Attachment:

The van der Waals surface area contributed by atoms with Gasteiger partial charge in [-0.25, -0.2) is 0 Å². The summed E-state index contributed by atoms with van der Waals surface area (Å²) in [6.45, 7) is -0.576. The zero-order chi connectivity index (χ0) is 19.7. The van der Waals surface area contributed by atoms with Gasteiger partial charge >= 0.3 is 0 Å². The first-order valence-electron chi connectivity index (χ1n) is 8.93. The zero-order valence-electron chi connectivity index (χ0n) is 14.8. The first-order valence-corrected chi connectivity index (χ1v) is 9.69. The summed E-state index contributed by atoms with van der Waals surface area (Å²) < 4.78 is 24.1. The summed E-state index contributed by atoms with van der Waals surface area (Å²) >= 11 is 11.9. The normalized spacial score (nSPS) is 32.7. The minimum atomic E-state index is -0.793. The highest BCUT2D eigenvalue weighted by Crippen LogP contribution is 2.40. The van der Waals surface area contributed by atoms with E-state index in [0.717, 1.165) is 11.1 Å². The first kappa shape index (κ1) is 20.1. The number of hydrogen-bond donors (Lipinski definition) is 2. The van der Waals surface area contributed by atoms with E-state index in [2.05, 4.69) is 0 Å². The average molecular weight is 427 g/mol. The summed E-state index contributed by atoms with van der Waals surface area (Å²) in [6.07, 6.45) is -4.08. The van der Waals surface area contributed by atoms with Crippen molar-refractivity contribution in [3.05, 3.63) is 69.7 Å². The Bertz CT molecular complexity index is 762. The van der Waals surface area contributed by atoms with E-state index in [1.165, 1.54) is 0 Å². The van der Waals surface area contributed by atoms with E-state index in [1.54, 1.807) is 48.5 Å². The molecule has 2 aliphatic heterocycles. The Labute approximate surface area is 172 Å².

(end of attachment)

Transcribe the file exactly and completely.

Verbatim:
The van der Waals surface area contributed by atoms with Gasteiger partial charge in [-0.25, -0.2) is 0 Å². The summed E-state index contributed by atoms with van der Waals surface area (Å²) in [6.45, 7) is -0.576. The zero-order chi connectivity index (χ0) is 19.7. The van der Waals surface area contributed by atoms with Gasteiger partial charge >= 0.3 is 0 Å². The first-order valence-electron chi connectivity index (χ1n) is 8.93. The zero-order valence-electron chi connectivity index (χ0n) is 14.8. The first-order valence-corrected chi connectivity index (χ1v) is 9.69. The summed E-state index contributed by atoms with van der Waals surface area (Å²) < 4.78 is 24.1. The summed E-state index contributed by atoms with van der Waals surface area (Å²) >= 11 is 11.9. The normalized spacial score (nSPS) is 32.7. The minimum atomic E-state index is -0.793. The highest BCUT2D eigenvalue weighted by Crippen LogP contribution is 2.40. The van der Waals surface area contributed by atoms with E-state index in [0.717, 1.165) is 11.1 Å². The first kappa shape index (κ1) is 20.1. The number of hydrogen-bond donors (Lipinski definition) is 2. The van der Waals surface area contributed by atoms with E-state index in [2.05, 4.69) is 0 Å². The average molecular weight is 427 g/mol. The summed E-state index contributed by atoms with van der Waals surface area (Å²) in [6.07, 6.45) is -4.08. The van der Waals surface area contributed by atoms with Crippen molar-refractivity contribution in [3.05, 3.63) is 69.7 Å². The Bertz CT molecular complexity index is 762. The van der Waals surface area contributed by atoms with E-state index in [1.165, 1.54) is 0 Å². The van der Waals surface area contributed by atoms with E-state index in [1.54, 1.807) is 48.5 Å². The molecule has 2 aliphatic heterocycles. The Labute approximate surface area is 172 Å².